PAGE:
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A Turing test for artificial intelligence in cancer

The convergence of big data and artificial intelligence is poised to revolutionize cancer research and care, from basic conceptual developments to translational and clinical applications. To reap these benefits, it is important to separate the hope from the hype.

The progressive digitalization of our society, science and technology is transforming cancer research and healthcare. DNA sequencing alone is predicted to surpass other data-intensive fields in terms of amount of information and analytical capacity in the next few years. Electronic health records and the ability to collect health and behavioral data through smartphones and wearable devices add to the wealth of available information. However, the new opportunities to extract, integrate and contextualize larger and more diverse types of datasets about cancer pathobiology, diagnosis and care bring new challenges. Chief among them is the need to develop appropriate storage, filtering and analytical powers, given that handling the staggering amount of available data is beyond the ability of individual researchers and clinicians and is often challenging for research institutes and hospitals. Artificial intelligence (AI) holds the potential to harness big data and to provide new ways to understand, diagnose and treat cancer.

Human beings have long been fascinated with the possibility of automating tasks. Some early references to anthropomorphic automata can be found in Homer’s Iliad and, later, in Leonardo da Vinci’s descriptions of complex robot designs. More recently, two landmark works paved the way to the modern notion of machine intelligence: in the 19th century, Ada Lovelace proposed the use of the Babbage machine to solve complex problems beyond mere mathematical calculations; and in 1950, Alan Turing presented his test to examine a machine’s ability to exhibit intelligent behavior and win a human-imitation game. However, the term ‘artificial intelligence’ would not be coined until 1956, in the historic Dartmouth Summer Research Project, in which John McCarthy and colleagues proposed some of the founding concepts that defined how this discipline would develop in the ensuing years. Just over six decades later, AI is employed routinely to enhance procedures such as internet searches, predictive texting, targeted advertising or business optimization.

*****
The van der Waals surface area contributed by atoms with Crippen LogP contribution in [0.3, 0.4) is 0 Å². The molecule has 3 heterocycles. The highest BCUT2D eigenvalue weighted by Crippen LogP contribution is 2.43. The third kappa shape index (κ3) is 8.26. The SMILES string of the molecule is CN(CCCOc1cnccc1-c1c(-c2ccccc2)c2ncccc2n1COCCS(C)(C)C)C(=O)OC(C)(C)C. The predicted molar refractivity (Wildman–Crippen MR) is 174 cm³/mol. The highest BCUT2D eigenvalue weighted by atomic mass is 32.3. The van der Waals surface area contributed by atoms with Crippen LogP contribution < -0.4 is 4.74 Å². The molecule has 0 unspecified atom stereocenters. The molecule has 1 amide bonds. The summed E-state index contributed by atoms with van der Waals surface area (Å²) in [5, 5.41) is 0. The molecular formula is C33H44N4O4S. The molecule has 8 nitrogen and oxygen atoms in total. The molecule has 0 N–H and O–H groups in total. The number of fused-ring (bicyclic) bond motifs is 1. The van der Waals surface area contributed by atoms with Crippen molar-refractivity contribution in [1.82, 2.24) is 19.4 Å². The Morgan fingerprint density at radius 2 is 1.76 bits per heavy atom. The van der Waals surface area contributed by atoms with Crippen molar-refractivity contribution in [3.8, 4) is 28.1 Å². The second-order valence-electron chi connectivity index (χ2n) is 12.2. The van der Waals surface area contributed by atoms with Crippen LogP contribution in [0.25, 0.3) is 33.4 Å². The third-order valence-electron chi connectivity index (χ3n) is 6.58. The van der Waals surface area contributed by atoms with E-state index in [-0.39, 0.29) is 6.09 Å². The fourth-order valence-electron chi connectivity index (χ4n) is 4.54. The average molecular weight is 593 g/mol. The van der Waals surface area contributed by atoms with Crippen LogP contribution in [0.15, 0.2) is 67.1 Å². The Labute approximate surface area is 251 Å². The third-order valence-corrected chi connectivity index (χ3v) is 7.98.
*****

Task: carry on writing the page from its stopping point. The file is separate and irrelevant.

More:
Cancer research and oncology benefit from machine intelligence and procedural automation through a natural mutualistic convergence. The use of algorithms and statistical modeling to automatize tasks makes the processing of complex datasets fast and efficient. Moreover, AI approaches feed on data and learn while analyzing them, becoming capable of efficient pattern recognition when exposed to new datasets, detecting patterns that would be indiscernible to human perception. Thus, automated pre-filtering and classification systems have a clear impact in exploratory studies aiming to identify basic principles of disease biology and could also benefit patients and doctors by speeding up diagnosis and providing support in reaching better and faster decisions in the clinic. Some successful implementations of AI in cancer research and clinical oncology include the identification of regulatory patterns from proteomics or genomics data; automated cell classification from single-cell technologies; drug screens based on predicted docking on 3D structures; discrimination of benign versus malignant skin lesions from digital pictures; automatic delineation of tumor margins during surgery; prediction of driver mutations, patient survival or drug response from whole digital pathology slides or ‘-omics’ data; and automated breast-cancer screening from mammogram images. Multi-omics data integration in particular provides an excellent subject for the analytical and synthetic abilities of AI. This intensely developing area of cancer research has great potential not only to advance basic cancer biology knowledge but also to improve clinical practice by identifying patients who could benefit from particular therapies, including targeted therapies or immunotherapies. Digital pathology and radiation- and cell-based diagnostics have been profoundly aided by the rapid developments in computer vision and pattern recognition in the past 20 years. The digitalization of electronic health records is enabling the use of natural language processing to find traits that might indicate the earlier stages of cancer. With the advent of the Internet of Things, wearable devices could provide real-time data that could inform on underlying health changes that might reflect early stages of tumor development. These few examples highlight some of the potential applications of machine learning in oncology―it seems that the limit is our imagination.